A national scandal

2 mins. to read
A national scandal

I have read the Investors Chronicle for fifty two years. It is a terrific starter course for someone wishing to kick off their investing career (prior to methodically following up leads on Master Investor of course). One reason is the small company coverage where private investors are, time and again, given terrific ideas which institutions cannot be bothered to benefit from since they cannot get size and so justify review costs over the years.

The lead proponent for this programme is Simon Thompson who has in recent years come up with value investments which are inescapably sound. By that I mean that it is virtually impossible for these shares and their prices to decline since the businesses covered are solvent and making money and yet quoted at a discount to tangible net asset value.

People forget another factor: it is always possible for such a share to be transformed into a stock which is correctly and seriously re-rated materially above tangible net asset value. The best example of this in recent years is Avesco, where patient investors were eventually rewarded by a 650p takeover and the starting off price had been 25p as reduced by a 115p cash distribution and several dividends of the order of 3p.

In last weekend’s IC the stock that stood out to me was/is Volvere (LON:VLE). Here effective management is sprucing up sound acquisitions and selling them where sensible. This is a great skill and current purchasers can enter the party at a discount to tangible net asset value. Now 540p offer.


Trump seems to be a pretty good chump. However, one thing he has got right is an immediate deep review of the Dodd-Frank Wall Street Reform and Consumer Protection Act of 2010. A chum, then a director of some London-based subsidiary of WPP, where WPP itself as a worldwide company had appreciable US interests, told me that the petty cash box was kept under review by permanent cameras just so that this company could check whether adequate controls were installed and observed along Dodd-Frank lines. The cost of this exercise can only be imagined. And, all along, there have been silly people such as I who thought that the finance department was permanently charged to see how and when cash was withdrawn from the bank and thus its subsequent application.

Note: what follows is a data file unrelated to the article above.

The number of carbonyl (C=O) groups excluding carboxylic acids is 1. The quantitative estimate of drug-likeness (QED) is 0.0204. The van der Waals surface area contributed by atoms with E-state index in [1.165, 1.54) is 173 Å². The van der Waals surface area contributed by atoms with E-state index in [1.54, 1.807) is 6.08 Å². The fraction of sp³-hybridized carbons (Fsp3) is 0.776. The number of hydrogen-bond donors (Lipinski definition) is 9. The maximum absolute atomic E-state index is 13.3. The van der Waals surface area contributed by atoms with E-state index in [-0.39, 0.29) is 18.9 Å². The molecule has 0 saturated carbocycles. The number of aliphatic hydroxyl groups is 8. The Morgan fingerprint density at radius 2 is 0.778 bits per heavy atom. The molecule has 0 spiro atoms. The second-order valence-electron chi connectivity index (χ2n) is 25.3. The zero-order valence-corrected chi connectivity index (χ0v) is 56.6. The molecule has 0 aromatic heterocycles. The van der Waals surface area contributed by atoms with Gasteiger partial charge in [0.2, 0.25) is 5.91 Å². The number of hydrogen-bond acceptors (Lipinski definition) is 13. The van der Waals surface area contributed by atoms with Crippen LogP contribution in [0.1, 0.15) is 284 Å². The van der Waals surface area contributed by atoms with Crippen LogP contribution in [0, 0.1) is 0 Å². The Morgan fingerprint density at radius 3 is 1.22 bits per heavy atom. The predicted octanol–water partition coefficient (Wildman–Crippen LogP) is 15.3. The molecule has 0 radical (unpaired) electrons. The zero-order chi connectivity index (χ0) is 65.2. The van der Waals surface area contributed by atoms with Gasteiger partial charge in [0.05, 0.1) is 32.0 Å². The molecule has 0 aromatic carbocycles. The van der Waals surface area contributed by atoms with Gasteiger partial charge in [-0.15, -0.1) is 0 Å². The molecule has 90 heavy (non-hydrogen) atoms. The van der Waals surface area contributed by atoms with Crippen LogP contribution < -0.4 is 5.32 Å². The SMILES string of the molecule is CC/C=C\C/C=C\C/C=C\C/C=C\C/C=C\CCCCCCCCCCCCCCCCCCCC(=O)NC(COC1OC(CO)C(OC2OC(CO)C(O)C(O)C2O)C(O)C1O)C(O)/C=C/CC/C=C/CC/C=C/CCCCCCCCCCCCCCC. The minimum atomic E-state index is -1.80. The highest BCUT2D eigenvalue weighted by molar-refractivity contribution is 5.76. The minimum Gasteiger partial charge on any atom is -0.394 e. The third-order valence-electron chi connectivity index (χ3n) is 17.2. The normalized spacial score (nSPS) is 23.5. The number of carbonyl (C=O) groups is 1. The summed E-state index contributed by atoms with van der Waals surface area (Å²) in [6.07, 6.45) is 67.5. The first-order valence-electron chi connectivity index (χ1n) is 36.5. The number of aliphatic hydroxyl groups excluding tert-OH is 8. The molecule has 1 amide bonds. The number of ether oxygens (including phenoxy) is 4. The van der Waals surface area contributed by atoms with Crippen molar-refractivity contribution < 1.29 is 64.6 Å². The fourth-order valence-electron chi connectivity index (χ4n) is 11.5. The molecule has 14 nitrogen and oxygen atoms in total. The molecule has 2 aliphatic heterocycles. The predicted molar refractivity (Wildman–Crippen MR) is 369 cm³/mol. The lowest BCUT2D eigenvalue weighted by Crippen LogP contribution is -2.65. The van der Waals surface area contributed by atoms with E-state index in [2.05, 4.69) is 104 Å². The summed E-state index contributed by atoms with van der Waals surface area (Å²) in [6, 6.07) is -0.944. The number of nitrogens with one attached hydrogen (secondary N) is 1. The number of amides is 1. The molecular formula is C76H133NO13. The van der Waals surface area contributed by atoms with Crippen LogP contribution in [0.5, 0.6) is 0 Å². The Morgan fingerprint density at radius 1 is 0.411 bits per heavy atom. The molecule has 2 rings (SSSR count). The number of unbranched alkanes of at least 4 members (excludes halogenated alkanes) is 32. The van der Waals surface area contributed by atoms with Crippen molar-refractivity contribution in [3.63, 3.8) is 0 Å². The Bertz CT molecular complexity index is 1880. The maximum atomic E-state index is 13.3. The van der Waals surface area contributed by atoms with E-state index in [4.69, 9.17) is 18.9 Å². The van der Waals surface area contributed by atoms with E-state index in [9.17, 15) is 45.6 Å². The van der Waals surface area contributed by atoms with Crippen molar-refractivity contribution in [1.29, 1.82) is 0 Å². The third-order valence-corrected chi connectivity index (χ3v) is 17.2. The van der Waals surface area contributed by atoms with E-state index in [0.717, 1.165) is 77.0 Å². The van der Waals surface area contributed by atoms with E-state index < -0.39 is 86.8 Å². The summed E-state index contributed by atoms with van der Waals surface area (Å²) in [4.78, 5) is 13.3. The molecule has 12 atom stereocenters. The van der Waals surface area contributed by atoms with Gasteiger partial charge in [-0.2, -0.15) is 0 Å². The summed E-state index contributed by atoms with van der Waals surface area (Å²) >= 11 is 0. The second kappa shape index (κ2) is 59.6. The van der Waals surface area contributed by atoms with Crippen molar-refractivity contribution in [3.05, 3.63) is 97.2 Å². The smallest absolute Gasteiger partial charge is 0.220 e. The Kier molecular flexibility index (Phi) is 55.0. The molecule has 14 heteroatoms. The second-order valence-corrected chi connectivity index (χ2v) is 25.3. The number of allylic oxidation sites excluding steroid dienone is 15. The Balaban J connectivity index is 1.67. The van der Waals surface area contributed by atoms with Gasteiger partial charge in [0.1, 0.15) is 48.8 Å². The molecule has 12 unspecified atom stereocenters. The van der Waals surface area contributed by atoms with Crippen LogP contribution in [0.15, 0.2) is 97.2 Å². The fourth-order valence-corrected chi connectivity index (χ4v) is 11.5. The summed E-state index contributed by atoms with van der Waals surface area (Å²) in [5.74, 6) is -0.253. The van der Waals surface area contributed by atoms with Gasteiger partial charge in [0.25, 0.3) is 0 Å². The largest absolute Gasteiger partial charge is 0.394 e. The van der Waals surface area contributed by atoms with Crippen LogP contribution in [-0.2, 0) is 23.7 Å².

Older readers may recall my brother-in-law’s claim against Charles Stanley which ended up at the Financial Ombudsman Service. This was a simple matter which a ten minute study of the facts would have resolved. It took a year. The FOS in practice is a national scandal.


Finally, I yesterday had for lunch a longstanding chum who is disrupting the business of the high street betting shops through developing much tighter profit margins. As matters stand, and what with the constraints of the FOBTs, major trouble for these retail outlets is on the way. The conclusion is to sell the shares of the lot of them.

Comments (3)

  • Roy New says:

    Plenty of Simon Thompsons selections are wealth destroyers and he has a nasty habit of failing to recall the highest price he tips the share for.
    Only reading IC for 50 years though!!

    • 50 years? I claim fifty-two.

      That noted, I put my hand up to confess that I cannot recall all Simon Thompson’s articles over the years. Worse, I can’t even recall sufficient to allow me to doubt your assertion.

      Please forgive me.

  • John Watkin says:

    I suppose we should get real. If Simon Thompson was that gifted with his stock selection do you think he would be working for IC as a means of earning a living. ?However I think his weekly contribution is invaluable and there are many readers that have benefitted significantly from his tips. In the final analysis it’s up to each investor to carry out their own research just to be sure all is well with the tips – Stanley Gibbons selection is just one example of where things can go wrong.
    Happy hunting

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